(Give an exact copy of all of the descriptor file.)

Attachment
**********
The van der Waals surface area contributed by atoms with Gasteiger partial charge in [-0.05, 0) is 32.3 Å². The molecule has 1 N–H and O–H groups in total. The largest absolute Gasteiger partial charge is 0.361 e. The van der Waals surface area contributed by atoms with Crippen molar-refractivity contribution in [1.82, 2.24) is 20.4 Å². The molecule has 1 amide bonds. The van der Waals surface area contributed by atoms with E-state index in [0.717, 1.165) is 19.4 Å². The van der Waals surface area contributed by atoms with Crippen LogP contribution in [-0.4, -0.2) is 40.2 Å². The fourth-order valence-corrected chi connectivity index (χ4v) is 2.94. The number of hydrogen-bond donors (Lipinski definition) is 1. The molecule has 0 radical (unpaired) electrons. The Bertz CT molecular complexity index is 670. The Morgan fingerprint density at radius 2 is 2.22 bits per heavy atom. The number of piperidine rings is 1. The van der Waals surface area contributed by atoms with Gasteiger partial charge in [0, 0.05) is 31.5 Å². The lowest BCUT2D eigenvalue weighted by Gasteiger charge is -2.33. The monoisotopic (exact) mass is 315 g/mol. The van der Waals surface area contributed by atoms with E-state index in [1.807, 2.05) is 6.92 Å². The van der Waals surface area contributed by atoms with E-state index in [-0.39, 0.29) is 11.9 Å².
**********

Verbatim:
The van der Waals surface area contributed by atoms with Gasteiger partial charge in [-0.05, 0) is 32.3 Å². The molecule has 1 N–H and O–H groups in total. The largest absolute Gasteiger partial charge is 0.361 e. The van der Waals surface area contributed by atoms with Crippen molar-refractivity contribution in [1.82, 2.24) is 20.4 Å². The molecule has 1 amide bonds. The van der Waals surface area contributed by atoms with E-state index in [0.717, 1.165) is 19.4 Å². The van der Waals surface area contributed by atoms with Crippen LogP contribution in [-0.4, -0.2) is 40.2 Å². The fourth-order valence-corrected chi connectivity index (χ4v) is 2.94. The number of hydrogen-bond donors (Lipinski definition) is 1. The molecule has 0 radical (unpaired) electrons. The Bertz CT molecular complexity index is 670. The Morgan fingerprint density at radius 2 is 2.22 bits per heavy atom. The number of piperidine rings is 1. The van der Waals surface area contributed by atoms with Gasteiger partial charge in [0, 0.05) is 31.5 Å². The lowest BCUT2D eigenvalue weighted by Gasteiger charge is -2.33. The monoisotopic (exact) mass is 315 g/mol. The van der Waals surface area contributed by atoms with E-state index in [1.807, 2.05) is 6.92 Å². The van der Waals surface area contributed by atoms with E-state index in [-0.39, 0.29) is 11.9 Å².